Welcome to the
spring issue of Turtle Talk,
Logo newsletter from Terrapin Software.
New App Brings Bee-Bot to iPad
Bee-Bot fun and learning is now available at your fingertips with the new Bee-Bot app. Available for Apple iPad, iPod, and iPhone devices, the Bee-Bot app shows Bee-Bot directional keys by which a virtual Bee-Bot may be programmed to make its way around the garden, now in bloom for spring!
The Bee-Bot app offers 12 levels of difficulty with increasingly complex paths for Bee-Bot to follow. The app records the speed at which Bee-Bot arrives at the destination, encouraging repeat play and bolstering directional and planning skills. Like Bee-Bot itself, the app is quickly addictive and will become a fun and favored learning tool.
The Bee-Bot app was developed by TTS Group in England, originators of Bee-Bot. It is available for free download from the Apple App Store. This is the first of a planned series of Bee-Bot apps to bring the learning motivation of Bee-Bot to popular handheld devices.
Carnegie Science Center has successfully implemented the Hello, Robo! program in 132 Head Start and kindergarten classrooms in the Pittsburgh area. Hello, Robo!, includes an age appropriate robotics kit which Carnegie Science Center staff delivers to participating classrooms along with an initial presentation for the students and teachers. The kit is then left behind so that students and teachers can continue learning with Bee-Bot and other materials throughout the school year.
The goal of Hello, Robo!, which is supported by the Sprout Fund, is that early exposure to robotics technology could be a spark that will someday turn the preschool scientist into an adult scientist. According to Wendy Brenneman, Early Childhood Coordinator at Carnegie Science Center, "Preschoolers are natural scientists. Above all else, they're curious about everything, a litany of why, why, why that lends itself to days filled with discovery." Hello, Robo! instructors point out the parallels between students following a series of instructions and Bee-Bot completing the steps that students enter. Unlike the preschoolers, Bee-Bot always follows the program exactly!
Bee-Bot is also used in displays on Family Nights at Carnegie Science Center. This lets the young budding scientists show their parents and siblings what they have learned.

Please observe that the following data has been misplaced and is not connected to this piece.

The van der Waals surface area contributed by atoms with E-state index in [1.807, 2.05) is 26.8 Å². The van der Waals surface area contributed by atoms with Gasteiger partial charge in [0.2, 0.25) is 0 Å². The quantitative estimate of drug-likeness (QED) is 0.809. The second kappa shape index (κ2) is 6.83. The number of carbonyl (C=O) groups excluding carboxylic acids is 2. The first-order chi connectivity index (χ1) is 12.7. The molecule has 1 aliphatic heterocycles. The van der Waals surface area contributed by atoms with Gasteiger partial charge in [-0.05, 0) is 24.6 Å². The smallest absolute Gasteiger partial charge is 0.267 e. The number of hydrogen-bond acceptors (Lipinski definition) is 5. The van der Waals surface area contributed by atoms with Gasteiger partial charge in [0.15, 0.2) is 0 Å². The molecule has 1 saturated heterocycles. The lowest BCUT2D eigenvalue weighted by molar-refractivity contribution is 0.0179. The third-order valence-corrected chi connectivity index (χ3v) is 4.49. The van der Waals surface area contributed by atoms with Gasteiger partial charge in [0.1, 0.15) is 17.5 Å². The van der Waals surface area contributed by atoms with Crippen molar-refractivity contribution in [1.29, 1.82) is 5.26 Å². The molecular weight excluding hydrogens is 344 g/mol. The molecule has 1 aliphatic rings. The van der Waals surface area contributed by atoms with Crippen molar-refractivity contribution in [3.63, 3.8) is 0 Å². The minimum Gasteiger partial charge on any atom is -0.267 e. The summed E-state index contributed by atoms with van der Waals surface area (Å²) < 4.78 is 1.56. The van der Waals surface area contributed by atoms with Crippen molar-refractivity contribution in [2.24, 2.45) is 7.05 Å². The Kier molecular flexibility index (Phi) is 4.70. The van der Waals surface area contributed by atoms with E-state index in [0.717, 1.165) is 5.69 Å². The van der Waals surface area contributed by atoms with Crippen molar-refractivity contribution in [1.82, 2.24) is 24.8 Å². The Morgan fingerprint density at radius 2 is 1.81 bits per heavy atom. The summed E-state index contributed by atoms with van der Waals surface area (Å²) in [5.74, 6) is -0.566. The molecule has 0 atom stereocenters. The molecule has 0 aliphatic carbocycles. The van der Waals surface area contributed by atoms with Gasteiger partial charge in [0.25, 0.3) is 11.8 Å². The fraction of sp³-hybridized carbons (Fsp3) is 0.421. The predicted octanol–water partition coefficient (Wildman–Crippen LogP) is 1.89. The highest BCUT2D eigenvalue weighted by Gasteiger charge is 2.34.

In addition to its well-known turtle graphics, Terrapin Logo offers a full range of music and sound through the computer's built-in synthesizer capabilities. This provides another inviting area for programming and linking computer utilization with off-computer skills.
The key to sound and music is Logo's PLAY command. PLAY takes a Logo list, specifying a series of musical notes along with their pitch and duration, as input and then plays them as specified. This utilizes Logo lists in a way very similar to a musical staff, offering a fun exercise in both musical composition and programming with Logo lists. PLAY can mimic over 100 different musical instruments and sound effects. In addition, PLAY can also play pre-recorded sound files in WAV format.
Terrapin Logo comes with a number of example music files to inspire further exploration. Found in the Examples folder on the Terrapin Logo distribution CD, these files illustrate a range of concepts from playing a single musical voice to using multiple voices, multiple instruments, changing tempo and pitch in repetitive sections, to combining music with graphics. Use PLAY to produce any of the 54 pre-recorded sounds in the Sounds folder, from "Ah ha" to "Yuk" or any others added there. Music and sounds are great motivators for students but can lead to cacophony in classrooms without earphones!
Constructionism 2012, the biannual meeting of the Eurologo community, will be held August 21-25 in Athens, Greece. The 2012 conference theme is "Theory, Practice, and Impact" and will focus on how constructionism can influence ongoing educational reforms. All are welcome.